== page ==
The phone call came in the middle of the night – my brother passed away. He had been in a nursing home for a very long time – close to two years I think – with deteriorating health leading to congestive heart failure at the end.
He was eighty years old, so this is not a tragic loss, but he is my only brother. I can say that I’m ready to deal with this, that it’s been a long road for him, and us, through this illness, but in all honesty I’m not sure that anyone is ever really ready.
Memories rush forward in my mind, in a slide show of sorts, playing out the years. Funny things, sad things, crazy things, all in a jumble. Perhaps I’ll be able to make sense of it as I go through the next few days. Iggy (I have no idea where that nickname came from) was a lot older than me; he had already graduated from high school when I was born, so we weren’t growing-up-together-siblings in the traditional sense of the word, but he did live with us off and on over the years, and when he wasn’t living with us he was still close by.
I have no regrets, and that’s one of the best things. In July 2010, he had to have part of one leg amputated and I drove often to see him in the hospital. A day or two after the surgery he asked me not to leave him, and I was able to stay all night. The hospital staff was great – they brought me one of those recliners that all hospitals have, and I dozed off and on while the Three Stooges Marathon roared in the background. He also dozed, and we talked off and on. He told me secrets and talked about his dreams and regrets about his life; that night was the closest we had ever been. Our conversation was what I imagine siblings sometimes share, however rare it might be, and I will ever be thankful for that. The funniest postscript is that afterwards he didn’t remember that I was there! I’m OK with it, though – I remember.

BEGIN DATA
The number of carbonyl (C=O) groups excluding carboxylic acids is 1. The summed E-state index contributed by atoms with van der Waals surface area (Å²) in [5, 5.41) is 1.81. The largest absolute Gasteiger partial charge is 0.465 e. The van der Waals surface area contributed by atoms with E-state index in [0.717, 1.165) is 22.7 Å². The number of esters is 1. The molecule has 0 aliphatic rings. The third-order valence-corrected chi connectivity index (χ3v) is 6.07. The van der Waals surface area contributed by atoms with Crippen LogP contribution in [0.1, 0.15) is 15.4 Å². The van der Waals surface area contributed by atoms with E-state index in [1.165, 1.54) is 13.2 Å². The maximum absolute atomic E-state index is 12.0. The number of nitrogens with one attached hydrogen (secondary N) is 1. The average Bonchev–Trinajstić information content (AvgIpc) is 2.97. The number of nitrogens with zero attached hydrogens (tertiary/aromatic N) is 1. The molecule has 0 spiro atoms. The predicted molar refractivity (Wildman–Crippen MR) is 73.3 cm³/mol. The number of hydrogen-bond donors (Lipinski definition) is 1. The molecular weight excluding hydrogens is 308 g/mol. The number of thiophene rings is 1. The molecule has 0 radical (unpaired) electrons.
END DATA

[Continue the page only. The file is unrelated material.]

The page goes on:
I wrote this poem last January, after a visit with him. Somehow it says more than I can manage right now:
On Visiting My Brother
He had just graduated high school
when I was born –
starting out to have his own life,
as I was, too.
He belonged to an older generation,
not really brotherly
as I was growing up,
but I adored him, and
he did offer to beat up
any boys who bothered me.
As the eldest sibling, his job
was to look after me,
but he was the one always in trouble.
He had a Harley, rode fast
with the Hell’s Angels —
I still can’t believe
our mother didn’t know.
So it seems only fitting, now
that he’s in hospice care
that I should look after him.
I, too, have a Harley.
Somehow, though, it’s not the same.